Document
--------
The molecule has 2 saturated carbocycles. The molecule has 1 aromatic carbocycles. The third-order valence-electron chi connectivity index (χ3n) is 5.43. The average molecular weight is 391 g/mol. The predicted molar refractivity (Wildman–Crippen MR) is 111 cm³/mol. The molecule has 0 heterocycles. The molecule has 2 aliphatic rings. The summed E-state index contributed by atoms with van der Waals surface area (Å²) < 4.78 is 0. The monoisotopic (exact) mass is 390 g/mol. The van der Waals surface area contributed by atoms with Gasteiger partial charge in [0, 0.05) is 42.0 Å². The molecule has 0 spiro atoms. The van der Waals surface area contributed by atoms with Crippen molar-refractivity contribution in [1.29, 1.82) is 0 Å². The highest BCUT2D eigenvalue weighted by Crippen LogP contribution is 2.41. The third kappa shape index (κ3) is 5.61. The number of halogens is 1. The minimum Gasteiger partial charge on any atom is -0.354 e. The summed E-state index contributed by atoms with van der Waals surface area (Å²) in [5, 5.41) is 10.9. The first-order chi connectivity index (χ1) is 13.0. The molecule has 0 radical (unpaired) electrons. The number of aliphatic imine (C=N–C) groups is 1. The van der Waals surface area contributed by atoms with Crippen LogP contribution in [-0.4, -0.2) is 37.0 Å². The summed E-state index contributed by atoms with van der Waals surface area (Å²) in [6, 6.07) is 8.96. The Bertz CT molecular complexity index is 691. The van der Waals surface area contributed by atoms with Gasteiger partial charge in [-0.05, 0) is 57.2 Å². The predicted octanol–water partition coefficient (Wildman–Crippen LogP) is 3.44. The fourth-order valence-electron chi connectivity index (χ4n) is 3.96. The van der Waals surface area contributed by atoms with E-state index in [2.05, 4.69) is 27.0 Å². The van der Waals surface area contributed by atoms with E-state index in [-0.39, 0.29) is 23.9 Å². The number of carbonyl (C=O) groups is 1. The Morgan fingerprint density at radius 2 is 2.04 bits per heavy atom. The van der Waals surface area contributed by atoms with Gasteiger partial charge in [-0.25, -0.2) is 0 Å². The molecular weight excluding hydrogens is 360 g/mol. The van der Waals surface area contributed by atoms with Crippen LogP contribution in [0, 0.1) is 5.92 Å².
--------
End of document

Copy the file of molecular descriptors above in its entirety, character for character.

The molecule has 2 saturated carbocycles. The molecule has 1 aromatic carbocycles. The third-order valence-electron chi connectivity index (χ3n) is 5.43. The average molecular weight is 391 g/mol. The predicted molar refractivity (Wildman–Crippen MR) is 111 cm³/mol. The molecule has 0 heterocycles. The molecule has 2 aliphatic rings. The summed E-state index contributed by atoms with van der Waals surface area (Å²) < 4.78 is 0. The monoisotopic (exact) mass is 390 g/mol. The van der Waals surface area contributed by atoms with Gasteiger partial charge in [0, 0.05) is 42.0 Å². The molecule has 0 spiro atoms. The van der Waals surface area contributed by atoms with Crippen molar-refractivity contribution in [1.29, 1.82) is 0 Å². The highest BCUT2D eigenvalue weighted by Crippen LogP contribution is 2.41. The third kappa shape index (κ3) is 5.61. The number of halogens is 1. The minimum Gasteiger partial charge on any atom is -0.354 e. The summed E-state index contributed by atoms with van der Waals surface area (Å²) in [5, 5.41) is 10.9. The first-order chi connectivity index (χ1) is 13.0. The molecule has 0 radical (unpaired) electrons. The number of aliphatic imine (C=N–C) groups is 1. The van der Waals surface area contributed by atoms with Crippen LogP contribution in [-0.4, -0.2) is 37.0 Å². The summed E-state index contributed by atoms with van der Waals surface area (Å²) in [6, 6.07) is 8.96. The Bertz CT molecular complexity index is 691. The van der Waals surface area contributed by atoms with Gasteiger partial charge in [-0.05, 0) is 57.2 Å². The predicted octanol–water partition coefficient (Wildman–Crippen LogP) is 3.44. The fourth-order valence-electron chi connectivity index (χ4n) is 3.96. The van der Waals surface area contributed by atoms with E-state index in [2.05, 4.69) is 27.0 Å². The van der Waals surface area contributed by atoms with E-state index in [-0.39, 0.29) is 23.9 Å². The number of carbonyl (C=O) groups is 1. The Morgan fingerprint density at radius 2 is 2.04 bits per heavy atom. The van der Waals surface area contributed by atoms with Gasteiger partial charge in [-0.25, -0.2) is 0 Å². The molecular weight excluding hydrogens is 360 g/mol. The van der Waals surface area contributed by atoms with Crippen LogP contribution in [0, 0.1) is 5.92 Å².